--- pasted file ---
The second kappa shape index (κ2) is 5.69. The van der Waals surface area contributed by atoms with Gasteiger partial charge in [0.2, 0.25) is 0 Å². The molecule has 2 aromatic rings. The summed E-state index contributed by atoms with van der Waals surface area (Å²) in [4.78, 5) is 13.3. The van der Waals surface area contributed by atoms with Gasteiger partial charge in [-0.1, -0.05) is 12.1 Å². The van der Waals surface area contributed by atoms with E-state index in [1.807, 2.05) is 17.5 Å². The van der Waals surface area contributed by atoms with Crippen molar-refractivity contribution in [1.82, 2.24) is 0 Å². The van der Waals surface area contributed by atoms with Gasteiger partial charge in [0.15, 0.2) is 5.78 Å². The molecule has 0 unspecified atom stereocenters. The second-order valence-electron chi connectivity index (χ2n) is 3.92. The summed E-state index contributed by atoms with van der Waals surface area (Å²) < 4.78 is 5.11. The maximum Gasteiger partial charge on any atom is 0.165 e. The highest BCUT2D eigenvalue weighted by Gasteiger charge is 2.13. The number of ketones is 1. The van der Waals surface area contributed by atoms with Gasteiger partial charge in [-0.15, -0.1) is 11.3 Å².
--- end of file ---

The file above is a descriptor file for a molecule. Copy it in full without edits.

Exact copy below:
The second kappa shape index (κ2) is 5.69. The van der Waals surface area contributed by atoms with Gasteiger partial charge in [0.2, 0.25) is 0 Å². The molecule has 2 aromatic rings. The summed E-state index contributed by atoms with van der Waals surface area (Å²) in [4.78, 5) is 13.3. The van der Waals surface area contributed by atoms with Gasteiger partial charge in [-0.1, -0.05) is 12.1 Å². The van der Waals surface area contributed by atoms with E-state index in [1.807, 2.05) is 17.5 Å². The van der Waals surface area contributed by atoms with Crippen molar-refractivity contribution in [1.82, 2.24) is 0 Å². The van der Waals surface area contributed by atoms with Gasteiger partial charge in [0.15, 0.2) is 5.78 Å². The molecule has 0 unspecified atom stereocenters. The second-order valence-electron chi connectivity index (χ2n) is 3.92. The summed E-state index contributed by atoms with van der Waals surface area (Å²) < 4.78 is 5.11. The maximum Gasteiger partial charge on any atom is 0.165 e. The highest BCUT2D eigenvalue weighted by Gasteiger charge is 2.13. The number of ketones is 1. The van der Waals surface area contributed by atoms with Gasteiger partial charge in [-0.15, -0.1) is 11.3 Å².